Sentient Music – Spontaneous Music – True Music – Personal Music – Improvised Music – Free Music – Not Really Music – Creative Music – Undisciplined Music – No Beat, No Melody
Sentient Music – music that comes directly out of the senses. I like this term because it implies listening to yourself and others, in addition to creating music unconstrained.
Spontaneous Music – true statement because it happens right now in the moment. It also poses the question: where does it come from?
True Music – perhaps, because it is the most elemental music that is possible, directly produced, and related to the subconscious as no other music can be.
Personal Music – it could not be anything else, because it comes directly out of you – personal does not mean that you need to portray any specific emotions – a musical emotion is a disembodied one – it is also possible to make a collective personal music with others.
Improvised Music – the common term for this, but unique – this is not jazz improvisation, or any other kind – we are not improvising something – we are releasing any preconception of what music has to be.
Free music – yes, this is free music – but how free can music be? We always have ourselves as a reference point, and moving beyond ourselves too.
Not Really Music – I am used to this term, being a composer of modern music – and you may think these thoughts at some point while making music. I advise you to set this speculation aside, and you will eventually realize how musical it is – in a way you never imagined before.
Creative Music – this is the basis of creativity – to create something out of nothing. For some, creativity means honing a craft over time. In this music, the honing is in the doing of it. While you are making it, you will feel the creativity of it expand. This is also true if you play music with a group of people over time. You will have a history of creativity. This does not mean creating things that are to be repeated, but rather things that are always new and unique.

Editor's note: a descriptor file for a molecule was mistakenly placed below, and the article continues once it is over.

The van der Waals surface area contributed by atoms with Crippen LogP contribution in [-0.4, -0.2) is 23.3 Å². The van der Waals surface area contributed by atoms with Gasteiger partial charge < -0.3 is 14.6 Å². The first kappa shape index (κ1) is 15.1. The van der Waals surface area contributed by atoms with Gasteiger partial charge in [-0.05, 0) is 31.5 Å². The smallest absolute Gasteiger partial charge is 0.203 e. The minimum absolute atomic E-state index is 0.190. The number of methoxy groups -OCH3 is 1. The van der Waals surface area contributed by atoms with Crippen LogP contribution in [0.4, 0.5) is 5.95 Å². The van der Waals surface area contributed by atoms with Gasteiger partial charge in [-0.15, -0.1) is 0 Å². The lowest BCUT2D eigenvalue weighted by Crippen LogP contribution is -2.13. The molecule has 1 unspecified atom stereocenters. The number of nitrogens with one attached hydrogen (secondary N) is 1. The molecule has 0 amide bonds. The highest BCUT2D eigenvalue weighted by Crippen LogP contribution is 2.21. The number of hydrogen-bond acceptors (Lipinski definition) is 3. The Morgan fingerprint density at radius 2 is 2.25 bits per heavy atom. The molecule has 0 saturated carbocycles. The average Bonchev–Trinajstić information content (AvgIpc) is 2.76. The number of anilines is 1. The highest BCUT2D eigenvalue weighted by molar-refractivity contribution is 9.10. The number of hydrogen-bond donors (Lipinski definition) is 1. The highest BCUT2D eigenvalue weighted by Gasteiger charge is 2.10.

Undisciplined Music – the concept that art must be rooted in technique, education and history has proven to be a useful one. But it is a mistake to believe that this is the only way to artistic expression. Artists depend on the spontaneous – where else would it come from? There is a common understanding among artists of all kinds: training has its purpose, but the real accomplishment is to leave it behind. Many great artists have had no training at all, except their experiences.
No Beat, No Melody – not to imply that you couldn’t have a beat or a melody. But a response of this kind suggests that if it doesn’t sound like popular music it isn’t legitimate. You don’t have to be able to dance to it, sing with it, or think that it is what everyone else wants to hear, for it to be music. Beats and melodies can come and go, or don’t need to be there at all. Expanding the idea of what music is, is part of the fun, part of the challenge.